Your calf muscle is located on the back of your lower leg. Calf muscles can become strained or pulled due to excessive physical activity, overuse or a direct blow to the leg. Stretching before exercise often helps to prevent sore calf muscles. The intensity of a strained or sore calf muscle can vary from mild to severe, but symptoms usually involve pain, weakness or tenderness of the muscle. According to the Mayo Clinic, treatment for sore muscles includes rest, ice, compression and elevation.
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Rest your leg. If you have a sore calf muscle, avoid use of the muscle as much as possible. Take a few days off from exercise or until your calf muscle is healed.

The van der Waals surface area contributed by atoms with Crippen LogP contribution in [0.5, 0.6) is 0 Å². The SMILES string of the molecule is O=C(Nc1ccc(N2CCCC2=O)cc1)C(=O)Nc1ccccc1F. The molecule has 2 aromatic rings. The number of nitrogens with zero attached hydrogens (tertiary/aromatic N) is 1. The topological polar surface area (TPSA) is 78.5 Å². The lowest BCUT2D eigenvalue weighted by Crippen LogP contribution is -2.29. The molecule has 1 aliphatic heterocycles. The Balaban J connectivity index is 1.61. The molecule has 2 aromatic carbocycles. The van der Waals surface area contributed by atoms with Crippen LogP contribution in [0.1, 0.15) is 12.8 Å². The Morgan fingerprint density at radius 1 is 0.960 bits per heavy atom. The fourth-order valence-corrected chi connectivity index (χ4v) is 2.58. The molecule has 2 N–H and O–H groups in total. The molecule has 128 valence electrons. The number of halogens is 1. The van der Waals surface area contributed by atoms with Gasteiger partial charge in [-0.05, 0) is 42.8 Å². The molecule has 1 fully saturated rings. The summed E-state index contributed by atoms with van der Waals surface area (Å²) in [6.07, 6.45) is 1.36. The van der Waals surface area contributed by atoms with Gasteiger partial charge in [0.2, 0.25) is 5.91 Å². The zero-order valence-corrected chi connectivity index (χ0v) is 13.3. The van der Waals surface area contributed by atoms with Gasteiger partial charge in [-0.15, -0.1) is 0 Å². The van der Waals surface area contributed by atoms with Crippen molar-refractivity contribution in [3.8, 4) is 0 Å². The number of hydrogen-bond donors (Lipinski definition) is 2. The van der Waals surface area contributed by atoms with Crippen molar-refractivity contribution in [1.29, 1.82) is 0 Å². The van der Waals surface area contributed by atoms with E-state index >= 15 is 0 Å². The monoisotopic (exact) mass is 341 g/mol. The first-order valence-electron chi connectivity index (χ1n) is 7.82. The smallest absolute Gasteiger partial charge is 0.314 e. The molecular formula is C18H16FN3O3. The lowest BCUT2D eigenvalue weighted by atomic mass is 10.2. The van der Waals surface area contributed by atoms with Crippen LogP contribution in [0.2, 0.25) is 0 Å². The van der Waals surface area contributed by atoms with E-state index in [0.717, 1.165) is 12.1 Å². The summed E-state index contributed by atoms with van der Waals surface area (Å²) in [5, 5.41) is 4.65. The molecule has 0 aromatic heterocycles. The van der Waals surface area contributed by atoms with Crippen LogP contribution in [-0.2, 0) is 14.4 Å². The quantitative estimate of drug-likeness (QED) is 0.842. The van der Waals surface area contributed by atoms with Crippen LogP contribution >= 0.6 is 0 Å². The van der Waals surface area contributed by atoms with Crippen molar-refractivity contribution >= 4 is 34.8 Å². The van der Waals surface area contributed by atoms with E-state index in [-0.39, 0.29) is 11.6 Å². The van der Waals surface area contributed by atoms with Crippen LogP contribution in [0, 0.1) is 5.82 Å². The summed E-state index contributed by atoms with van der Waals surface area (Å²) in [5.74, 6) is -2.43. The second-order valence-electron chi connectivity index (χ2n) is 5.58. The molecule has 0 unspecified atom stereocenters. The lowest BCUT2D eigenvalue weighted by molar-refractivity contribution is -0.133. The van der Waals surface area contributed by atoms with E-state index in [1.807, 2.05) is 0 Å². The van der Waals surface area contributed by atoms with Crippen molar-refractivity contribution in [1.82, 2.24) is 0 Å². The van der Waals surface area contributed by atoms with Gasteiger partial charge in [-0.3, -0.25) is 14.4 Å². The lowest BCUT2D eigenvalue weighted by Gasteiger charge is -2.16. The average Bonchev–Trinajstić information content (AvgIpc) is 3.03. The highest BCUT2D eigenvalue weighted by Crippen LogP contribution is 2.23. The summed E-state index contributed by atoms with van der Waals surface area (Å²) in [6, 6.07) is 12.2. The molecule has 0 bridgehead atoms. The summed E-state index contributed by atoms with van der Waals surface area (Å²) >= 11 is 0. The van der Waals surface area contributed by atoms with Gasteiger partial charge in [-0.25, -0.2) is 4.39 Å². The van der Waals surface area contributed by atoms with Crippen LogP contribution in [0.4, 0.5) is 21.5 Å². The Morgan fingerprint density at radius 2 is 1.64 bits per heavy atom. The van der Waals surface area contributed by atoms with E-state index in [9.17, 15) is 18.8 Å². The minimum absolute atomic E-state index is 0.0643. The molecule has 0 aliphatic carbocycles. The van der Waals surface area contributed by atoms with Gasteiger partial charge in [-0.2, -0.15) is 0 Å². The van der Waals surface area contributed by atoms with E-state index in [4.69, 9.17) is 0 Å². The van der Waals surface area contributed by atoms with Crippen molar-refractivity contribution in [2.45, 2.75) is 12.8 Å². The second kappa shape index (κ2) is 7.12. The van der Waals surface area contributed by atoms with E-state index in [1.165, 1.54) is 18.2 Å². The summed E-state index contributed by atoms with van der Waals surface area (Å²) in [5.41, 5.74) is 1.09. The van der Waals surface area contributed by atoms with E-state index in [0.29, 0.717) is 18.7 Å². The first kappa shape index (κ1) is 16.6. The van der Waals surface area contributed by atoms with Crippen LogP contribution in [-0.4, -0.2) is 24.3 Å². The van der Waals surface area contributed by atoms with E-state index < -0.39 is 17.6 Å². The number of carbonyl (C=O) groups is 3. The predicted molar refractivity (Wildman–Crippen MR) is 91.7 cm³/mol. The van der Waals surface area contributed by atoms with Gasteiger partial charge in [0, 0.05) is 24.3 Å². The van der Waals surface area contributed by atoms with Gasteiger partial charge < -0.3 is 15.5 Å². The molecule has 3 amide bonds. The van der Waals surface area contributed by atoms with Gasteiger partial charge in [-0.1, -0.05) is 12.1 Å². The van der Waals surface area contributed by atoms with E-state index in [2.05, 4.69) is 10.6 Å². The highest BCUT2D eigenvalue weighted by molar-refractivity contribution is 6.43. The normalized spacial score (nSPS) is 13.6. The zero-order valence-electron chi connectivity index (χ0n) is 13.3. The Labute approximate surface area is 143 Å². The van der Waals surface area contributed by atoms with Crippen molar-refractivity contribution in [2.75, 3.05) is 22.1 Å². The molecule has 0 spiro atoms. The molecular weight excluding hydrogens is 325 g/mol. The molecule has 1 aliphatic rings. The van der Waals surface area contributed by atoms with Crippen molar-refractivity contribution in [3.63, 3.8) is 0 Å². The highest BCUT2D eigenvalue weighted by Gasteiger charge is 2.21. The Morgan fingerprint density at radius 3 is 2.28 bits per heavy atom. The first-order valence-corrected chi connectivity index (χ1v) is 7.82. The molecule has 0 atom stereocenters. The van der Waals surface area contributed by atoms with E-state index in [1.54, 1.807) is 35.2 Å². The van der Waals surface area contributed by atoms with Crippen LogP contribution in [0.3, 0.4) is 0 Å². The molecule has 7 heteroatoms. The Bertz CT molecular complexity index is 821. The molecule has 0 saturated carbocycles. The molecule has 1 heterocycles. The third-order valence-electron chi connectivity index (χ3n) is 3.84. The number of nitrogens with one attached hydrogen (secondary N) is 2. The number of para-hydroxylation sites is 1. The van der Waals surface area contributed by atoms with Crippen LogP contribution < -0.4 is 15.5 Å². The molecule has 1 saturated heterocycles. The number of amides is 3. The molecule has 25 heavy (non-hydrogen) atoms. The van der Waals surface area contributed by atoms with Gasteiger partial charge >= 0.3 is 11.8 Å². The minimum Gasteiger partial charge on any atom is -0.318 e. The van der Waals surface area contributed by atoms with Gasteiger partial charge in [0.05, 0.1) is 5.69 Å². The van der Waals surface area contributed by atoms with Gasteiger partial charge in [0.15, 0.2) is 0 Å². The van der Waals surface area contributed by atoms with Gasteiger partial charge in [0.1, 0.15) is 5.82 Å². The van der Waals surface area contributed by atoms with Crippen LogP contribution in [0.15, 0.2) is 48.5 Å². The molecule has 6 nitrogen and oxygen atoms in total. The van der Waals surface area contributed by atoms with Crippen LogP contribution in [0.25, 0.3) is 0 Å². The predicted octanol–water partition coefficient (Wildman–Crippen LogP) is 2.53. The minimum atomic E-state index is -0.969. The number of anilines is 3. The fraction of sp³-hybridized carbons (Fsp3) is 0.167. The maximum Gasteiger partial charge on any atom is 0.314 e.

Ice your calf muscle. Apply a cold compress or an ice pack to your calf muscle for 20 minutes every four hours. This will help to reduce swelling.
Wrap your calf muscle to provide support if needed. For very sore calf muscles, use crutches or a cane to continue to walk and to allow your calf muscle to rest.
Take over-the-counter pain relievers such as ibuprofen or acetaminophen as necessary. Follow package directions.
Use heat on your calf muscle after the swelling is reduced. NYU Langone Medical Center states that heat can be beneficial after you have returned to normal activity with your calf muscle. Apply heat by using a heating pad several times a day, especially before using your muscle or stretching.
Stretch your calf muscle when the acute soreness has passed. Sit on the ground and stretch your legs out in front of you. Stand up and touch the ground with your fingers. Do any other stretching that your physician recommends. Hold each stretch for 10 seconds.